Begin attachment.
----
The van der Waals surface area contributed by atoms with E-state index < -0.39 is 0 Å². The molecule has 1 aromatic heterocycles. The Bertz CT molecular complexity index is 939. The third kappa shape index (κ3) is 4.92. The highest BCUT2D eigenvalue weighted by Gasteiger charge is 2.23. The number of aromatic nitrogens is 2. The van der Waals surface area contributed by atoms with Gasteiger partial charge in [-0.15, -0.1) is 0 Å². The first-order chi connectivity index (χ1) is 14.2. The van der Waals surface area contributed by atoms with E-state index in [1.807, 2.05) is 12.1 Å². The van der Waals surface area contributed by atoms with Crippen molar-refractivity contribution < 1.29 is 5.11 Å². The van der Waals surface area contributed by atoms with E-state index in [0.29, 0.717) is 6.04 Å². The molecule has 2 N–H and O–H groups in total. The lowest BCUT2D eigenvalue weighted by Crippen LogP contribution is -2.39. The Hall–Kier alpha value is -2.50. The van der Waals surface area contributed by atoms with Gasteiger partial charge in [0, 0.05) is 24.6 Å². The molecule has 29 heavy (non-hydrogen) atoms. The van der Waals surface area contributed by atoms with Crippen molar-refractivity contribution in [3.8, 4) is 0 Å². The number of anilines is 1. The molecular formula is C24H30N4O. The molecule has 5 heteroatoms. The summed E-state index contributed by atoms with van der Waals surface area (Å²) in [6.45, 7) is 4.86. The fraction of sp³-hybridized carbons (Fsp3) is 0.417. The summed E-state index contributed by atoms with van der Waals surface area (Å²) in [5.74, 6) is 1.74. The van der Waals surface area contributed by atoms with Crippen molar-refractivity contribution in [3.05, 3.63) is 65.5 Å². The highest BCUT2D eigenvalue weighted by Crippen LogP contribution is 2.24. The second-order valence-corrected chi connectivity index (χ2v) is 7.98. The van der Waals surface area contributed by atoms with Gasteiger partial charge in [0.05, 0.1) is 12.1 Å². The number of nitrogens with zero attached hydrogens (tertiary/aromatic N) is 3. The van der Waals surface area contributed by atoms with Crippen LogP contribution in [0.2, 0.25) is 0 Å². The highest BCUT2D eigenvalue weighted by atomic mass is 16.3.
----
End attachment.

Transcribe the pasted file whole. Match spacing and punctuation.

The van der Waals surface area contributed by atoms with E-state index < -0.39 is 0 Å². The molecule has 1 aromatic heterocycles. The Bertz CT molecular complexity index is 939. The third kappa shape index (κ3) is 4.92. The highest BCUT2D eigenvalue weighted by Gasteiger charge is 2.23. The number of aromatic nitrogens is 2. The van der Waals surface area contributed by atoms with Gasteiger partial charge in [-0.15, -0.1) is 0 Å². The first-order chi connectivity index (χ1) is 14.2. The van der Waals surface area contributed by atoms with E-state index in [1.807, 2.05) is 12.1 Å². The van der Waals surface area contributed by atoms with Crippen molar-refractivity contribution < 1.29 is 5.11 Å². The van der Waals surface area contributed by atoms with E-state index in [0.29, 0.717) is 6.04 Å². The molecule has 2 N–H and O–H groups in total. The lowest BCUT2D eigenvalue weighted by Crippen LogP contribution is -2.39. The Hall–Kier alpha value is -2.50. The van der Waals surface area contributed by atoms with Gasteiger partial charge in [0, 0.05) is 24.6 Å². The molecule has 29 heavy (non-hydrogen) atoms. The van der Waals surface area contributed by atoms with Crippen molar-refractivity contribution in [3.8, 4) is 0 Å². The number of anilines is 1. The molecular formula is C24H30N4O. The molecule has 5 heteroatoms. The summed E-state index contributed by atoms with van der Waals surface area (Å²) in [6.45, 7) is 4.86. The fraction of sp³-hybridized carbons (Fsp3) is 0.417. The summed E-state index contributed by atoms with van der Waals surface area (Å²) in [5.74, 6) is 1.74. The van der Waals surface area contributed by atoms with Crippen molar-refractivity contribution in [3.05, 3.63) is 65.5 Å². The highest BCUT2D eigenvalue weighted by Crippen LogP contribution is 2.24. The second-order valence-corrected chi connectivity index (χ2v) is 7.98. The van der Waals surface area contributed by atoms with Gasteiger partial charge in [0.05, 0.1) is 12.1 Å². The number of nitrogens with zero attached hydrogens (tertiary/aromatic N) is 3. The van der Waals surface area contributed by atoms with Crippen LogP contribution in [0.2, 0.25) is 0 Å². The highest BCUT2D eigenvalue weighted by atomic mass is 16.3.